To show students that introspection has its limits, show this entertaining 4 min video on choice blindness.
If that link does not work, these are passable substitutes: You will just need to emphasize that people generated reasons to justify their "choice."
To get students to look at the problem from a historical perspective, you could assign the following classics:
Ericcson, A. & Simon, H. A. (1980). Verbal reports as data.
Psychological Review, 87, 215-251.
Nisbett, R. E. & Wilson, T. D. (1977). Telling more than we can
know: Verbal reports on mental process. Psychological
Review, 84, 231-259.
Webb, E. J., Campbell, D. T., Schwartz, R. D., & Seechrist, L.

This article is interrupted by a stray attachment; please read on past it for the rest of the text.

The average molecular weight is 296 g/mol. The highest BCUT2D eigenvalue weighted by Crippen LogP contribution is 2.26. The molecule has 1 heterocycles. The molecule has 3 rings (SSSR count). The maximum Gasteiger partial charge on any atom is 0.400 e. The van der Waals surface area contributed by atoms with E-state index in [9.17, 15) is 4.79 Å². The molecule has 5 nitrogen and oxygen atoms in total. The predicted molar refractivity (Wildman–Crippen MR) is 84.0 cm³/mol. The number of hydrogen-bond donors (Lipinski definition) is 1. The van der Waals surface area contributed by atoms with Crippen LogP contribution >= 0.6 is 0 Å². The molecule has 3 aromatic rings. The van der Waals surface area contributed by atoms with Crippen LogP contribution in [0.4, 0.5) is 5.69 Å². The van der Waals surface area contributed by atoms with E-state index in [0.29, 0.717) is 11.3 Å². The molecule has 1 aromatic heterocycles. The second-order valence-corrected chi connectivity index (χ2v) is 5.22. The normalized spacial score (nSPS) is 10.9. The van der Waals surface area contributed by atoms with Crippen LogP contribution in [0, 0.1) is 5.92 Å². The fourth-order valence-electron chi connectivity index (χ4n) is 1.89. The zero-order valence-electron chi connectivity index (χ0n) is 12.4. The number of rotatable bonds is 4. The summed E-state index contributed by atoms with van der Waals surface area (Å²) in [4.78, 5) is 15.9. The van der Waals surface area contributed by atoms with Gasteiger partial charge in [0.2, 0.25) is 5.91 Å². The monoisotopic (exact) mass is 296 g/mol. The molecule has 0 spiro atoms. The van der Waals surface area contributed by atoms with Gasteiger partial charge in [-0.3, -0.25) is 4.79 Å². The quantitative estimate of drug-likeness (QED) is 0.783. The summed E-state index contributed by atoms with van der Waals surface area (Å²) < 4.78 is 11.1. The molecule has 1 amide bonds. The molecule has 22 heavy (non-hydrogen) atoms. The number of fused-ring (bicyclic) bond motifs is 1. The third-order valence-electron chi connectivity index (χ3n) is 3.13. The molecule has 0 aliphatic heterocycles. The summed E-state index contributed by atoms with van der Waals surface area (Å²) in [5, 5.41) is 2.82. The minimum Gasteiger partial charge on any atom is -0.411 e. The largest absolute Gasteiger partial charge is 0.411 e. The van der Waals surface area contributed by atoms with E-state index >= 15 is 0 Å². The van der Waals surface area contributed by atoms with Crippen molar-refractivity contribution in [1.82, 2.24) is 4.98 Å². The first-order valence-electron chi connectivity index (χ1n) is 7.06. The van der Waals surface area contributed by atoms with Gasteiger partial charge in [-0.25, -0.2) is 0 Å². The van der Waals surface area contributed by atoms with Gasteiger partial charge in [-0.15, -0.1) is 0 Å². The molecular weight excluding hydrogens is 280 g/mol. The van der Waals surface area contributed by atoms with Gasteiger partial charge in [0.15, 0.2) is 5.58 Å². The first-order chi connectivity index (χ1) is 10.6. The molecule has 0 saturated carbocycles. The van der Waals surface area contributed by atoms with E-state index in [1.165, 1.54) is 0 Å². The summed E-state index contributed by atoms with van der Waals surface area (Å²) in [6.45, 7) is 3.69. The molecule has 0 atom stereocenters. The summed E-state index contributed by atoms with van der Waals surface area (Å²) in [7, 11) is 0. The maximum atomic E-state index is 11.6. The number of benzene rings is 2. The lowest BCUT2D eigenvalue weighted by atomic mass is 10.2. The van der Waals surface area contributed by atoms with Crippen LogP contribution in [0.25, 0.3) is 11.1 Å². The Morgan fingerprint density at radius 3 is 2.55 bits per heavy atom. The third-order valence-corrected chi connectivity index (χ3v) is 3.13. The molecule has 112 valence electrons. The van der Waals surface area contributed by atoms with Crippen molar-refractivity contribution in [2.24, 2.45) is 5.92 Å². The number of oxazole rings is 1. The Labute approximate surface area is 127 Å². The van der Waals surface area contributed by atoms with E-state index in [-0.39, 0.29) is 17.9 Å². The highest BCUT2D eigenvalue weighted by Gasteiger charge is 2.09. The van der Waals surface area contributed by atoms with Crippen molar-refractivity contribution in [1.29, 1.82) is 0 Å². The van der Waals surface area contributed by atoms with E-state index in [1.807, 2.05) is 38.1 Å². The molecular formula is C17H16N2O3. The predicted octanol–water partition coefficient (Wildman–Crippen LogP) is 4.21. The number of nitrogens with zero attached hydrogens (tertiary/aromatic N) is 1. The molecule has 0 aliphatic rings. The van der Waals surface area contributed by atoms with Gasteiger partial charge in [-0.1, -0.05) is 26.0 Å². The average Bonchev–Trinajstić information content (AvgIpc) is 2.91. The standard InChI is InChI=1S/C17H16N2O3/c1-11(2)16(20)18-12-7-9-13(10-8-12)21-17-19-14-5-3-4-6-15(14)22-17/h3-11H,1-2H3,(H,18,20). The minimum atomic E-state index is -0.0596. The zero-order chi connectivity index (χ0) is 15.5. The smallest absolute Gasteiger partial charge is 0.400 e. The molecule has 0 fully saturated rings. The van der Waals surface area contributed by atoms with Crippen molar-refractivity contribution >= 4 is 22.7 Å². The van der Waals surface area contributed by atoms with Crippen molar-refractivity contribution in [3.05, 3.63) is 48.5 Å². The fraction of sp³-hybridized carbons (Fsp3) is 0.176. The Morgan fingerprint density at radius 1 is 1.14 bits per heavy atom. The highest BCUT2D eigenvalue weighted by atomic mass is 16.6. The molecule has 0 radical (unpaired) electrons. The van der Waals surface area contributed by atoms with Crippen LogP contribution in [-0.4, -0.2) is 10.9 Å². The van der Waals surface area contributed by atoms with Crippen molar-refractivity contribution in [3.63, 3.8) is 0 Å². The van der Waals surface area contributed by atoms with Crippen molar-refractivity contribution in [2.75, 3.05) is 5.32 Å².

(1981). Unobtrusive measures: Nonreactive research in
the social sciences. Chicago: Rand McNally.
The following videos will also help students understand the limitations of self-report:
- Malcolm Gladwell's presentation on how experimental data are different from and better than self-report data--and how this has changed what we eat.
- A different Malcolm Gladwell presentation on questions raised about trusting self-report from furniture makers, from the Coke vs. Pepsi challenge, and from Timothy Wilson's work.
- Dan Gilbert's presentation on how our predictions about how we will feel ("affective forecasting") are inaccurate.
- Barry Schwartz's presentation on how we think more choices will make us happier but we are wrong--a phenomenon he calls the paradox of choice